|sacred bamboo|| USDA PLANTS Symbol: NADO
U.S. Nativity: Exotic
Habit: Shrub or Subshrub
|Nandina domestica Thunb.|
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Taxonomic Rank: Magnoliopsida: Ranunculales: Berberidaceae
|Synonym(s): heavenly bamboo, nanten|
|Native Range: C. China to Japan (REHD),|
Sacred bamboo invades forests throughout the Southeast United States. It is a small, erect shrub that grows up to 8 ft. (2.4 m) tall. Leaves are alternate, large, bi- or tri-pinnately compound with small, 1-2 in. (2.5-5.1 cm) long leaflets. Flowering occurs in the spring, when small, white flowers develop in large panicles at the ends of the stems. Flowers have 3-6 reflexed petals. Fruits are green berries that mature to a bright red. The older stems have bark with long, linear furrows. The overlapping leaf sheaths give the main stem the appearance of bamboo, hence the name. Sacred bamboo is shade tolerant, which allows it to invade forest edges and interiors. It is native to eastern Asia and India and was first introduced to North America in the early 1800s. It has been planted widely as an ornamental and often escapes from old plantings.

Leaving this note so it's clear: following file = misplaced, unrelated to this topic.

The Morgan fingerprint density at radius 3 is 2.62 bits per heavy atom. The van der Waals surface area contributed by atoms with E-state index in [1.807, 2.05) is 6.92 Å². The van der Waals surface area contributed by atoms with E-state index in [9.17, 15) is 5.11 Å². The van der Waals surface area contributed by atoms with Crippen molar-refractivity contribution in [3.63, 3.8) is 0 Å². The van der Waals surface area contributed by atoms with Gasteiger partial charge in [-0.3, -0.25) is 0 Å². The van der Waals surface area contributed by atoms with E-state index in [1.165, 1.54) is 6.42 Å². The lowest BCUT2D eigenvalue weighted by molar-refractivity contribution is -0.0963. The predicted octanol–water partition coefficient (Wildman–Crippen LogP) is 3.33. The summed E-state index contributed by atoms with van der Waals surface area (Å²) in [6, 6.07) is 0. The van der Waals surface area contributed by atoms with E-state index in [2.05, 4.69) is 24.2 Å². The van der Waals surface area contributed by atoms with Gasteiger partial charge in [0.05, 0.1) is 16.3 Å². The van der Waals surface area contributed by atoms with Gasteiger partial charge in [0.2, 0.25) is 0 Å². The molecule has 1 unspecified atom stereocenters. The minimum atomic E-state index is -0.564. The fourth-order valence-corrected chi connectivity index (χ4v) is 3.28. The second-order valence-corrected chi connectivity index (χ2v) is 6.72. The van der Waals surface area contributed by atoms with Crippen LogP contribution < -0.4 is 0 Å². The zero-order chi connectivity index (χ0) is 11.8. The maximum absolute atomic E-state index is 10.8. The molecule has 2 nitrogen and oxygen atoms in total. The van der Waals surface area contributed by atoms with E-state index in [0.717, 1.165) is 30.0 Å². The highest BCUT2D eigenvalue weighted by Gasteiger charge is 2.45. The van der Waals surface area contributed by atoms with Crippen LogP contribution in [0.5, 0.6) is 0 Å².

Identification, Biology, Control and Management Resources
|Selected Images from Invasive.org||View All Images at Invasive.org|
This map is incomplete and is based only on current site and county level reports made by experts and records obtained from USDA Plants Database. For more information, visit www.eddmaps.org
State(s) Where Reported invasive.
Based on state level agency and organization lists of invasive plants from WeedUS database.
|U.S. National Parks where reported invasive:|
|Petersburg National Battlefield (Virginia)|
San Antonio Missions National Historical Park (Texas)
Stones River National Battlefield (Tennessee)
Vicksburg National Military Park (Mississippi)